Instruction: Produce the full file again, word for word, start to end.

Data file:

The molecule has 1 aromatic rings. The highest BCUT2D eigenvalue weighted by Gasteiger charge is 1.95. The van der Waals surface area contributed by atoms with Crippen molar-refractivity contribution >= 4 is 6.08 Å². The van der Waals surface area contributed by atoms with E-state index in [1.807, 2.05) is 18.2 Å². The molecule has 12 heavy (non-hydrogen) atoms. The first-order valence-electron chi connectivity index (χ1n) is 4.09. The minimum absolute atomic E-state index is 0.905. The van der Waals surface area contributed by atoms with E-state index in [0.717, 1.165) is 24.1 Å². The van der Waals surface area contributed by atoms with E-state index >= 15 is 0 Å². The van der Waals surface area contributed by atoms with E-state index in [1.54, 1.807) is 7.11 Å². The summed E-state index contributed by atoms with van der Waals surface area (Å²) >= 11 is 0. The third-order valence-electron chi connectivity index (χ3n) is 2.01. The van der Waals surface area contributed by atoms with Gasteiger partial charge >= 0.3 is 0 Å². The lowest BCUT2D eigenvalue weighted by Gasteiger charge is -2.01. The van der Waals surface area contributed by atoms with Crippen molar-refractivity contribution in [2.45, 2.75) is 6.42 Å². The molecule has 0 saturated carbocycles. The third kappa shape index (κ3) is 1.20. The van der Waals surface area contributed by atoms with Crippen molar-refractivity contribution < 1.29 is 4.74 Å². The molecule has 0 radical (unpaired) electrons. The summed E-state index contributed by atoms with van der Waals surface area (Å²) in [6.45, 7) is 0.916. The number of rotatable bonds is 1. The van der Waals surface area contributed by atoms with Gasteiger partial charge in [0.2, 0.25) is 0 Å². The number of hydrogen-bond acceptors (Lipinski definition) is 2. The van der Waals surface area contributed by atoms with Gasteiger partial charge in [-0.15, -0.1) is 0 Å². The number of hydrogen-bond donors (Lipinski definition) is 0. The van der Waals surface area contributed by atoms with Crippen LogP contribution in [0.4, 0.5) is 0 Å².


The molecule has 1 aromatic rings. The highest BCUT2D eigenvalue weighted by Gasteiger charge is 1.95. The van der Waals surface area contributed by atoms with Crippen molar-refractivity contribution >= 4 is 6.08 Å². The van der Waals surface area contributed by atoms with E-state index in [1.807, 2.05) is 18.2 Å². The molecule has 12 heavy (non-hydrogen) atoms. The first-order valence-electron chi connectivity index (χ1n) is 4.09. The minimum absolute atomic E-state index is 0.905. The van der Waals surface area contributed by atoms with E-state index in [0.717, 1.165) is 24.1 Å². The van der Waals surface area contributed by atoms with E-state index >= 15 is 0 Å². The van der Waals surface area contributed by atoms with E-state index in [1.54, 1.807) is 7.11 Å². The summed E-state index contributed by atoms with van der Waals surface area (Å²) >= 11 is 0. The third-order valence-electron chi connectivity index (χ3n) is 2.01. The van der Waals surface area contributed by atoms with Gasteiger partial charge >= 0.3 is 0 Å². The lowest BCUT2D eigenvalue weighted by Gasteiger charge is -2.01. The van der Waals surface area contributed by atoms with Crippen molar-refractivity contribution in [2.45, 2.75) is 6.42 Å². The molecule has 0 saturated carbocycles. The third kappa shape index (κ3) is 1.20. The van der Waals surface area contributed by atoms with Crippen molar-refractivity contribution < 1.29 is 4.74 Å². The molecule has 0 radical (unpaired) electrons. The summed E-state index contributed by atoms with van der Waals surface area (Å²) in [6.45, 7) is 0.916. The number of rotatable bonds is 1. The van der Waals surface area contributed by atoms with Gasteiger partial charge in [0.2, 0.25) is 0 Å². The number of hydrogen-bond acceptors (Lipinski definition) is 2. The van der Waals surface area contributed by atoms with Gasteiger partial charge in [-0.15, -0.1) is 0 Å². The number of hydrogen-bond donors (Lipinski definition) is 0. The van der Waals surface area contributed by atoms with Crippen LogP contribution in [0.4, 0.5) is 0 Å².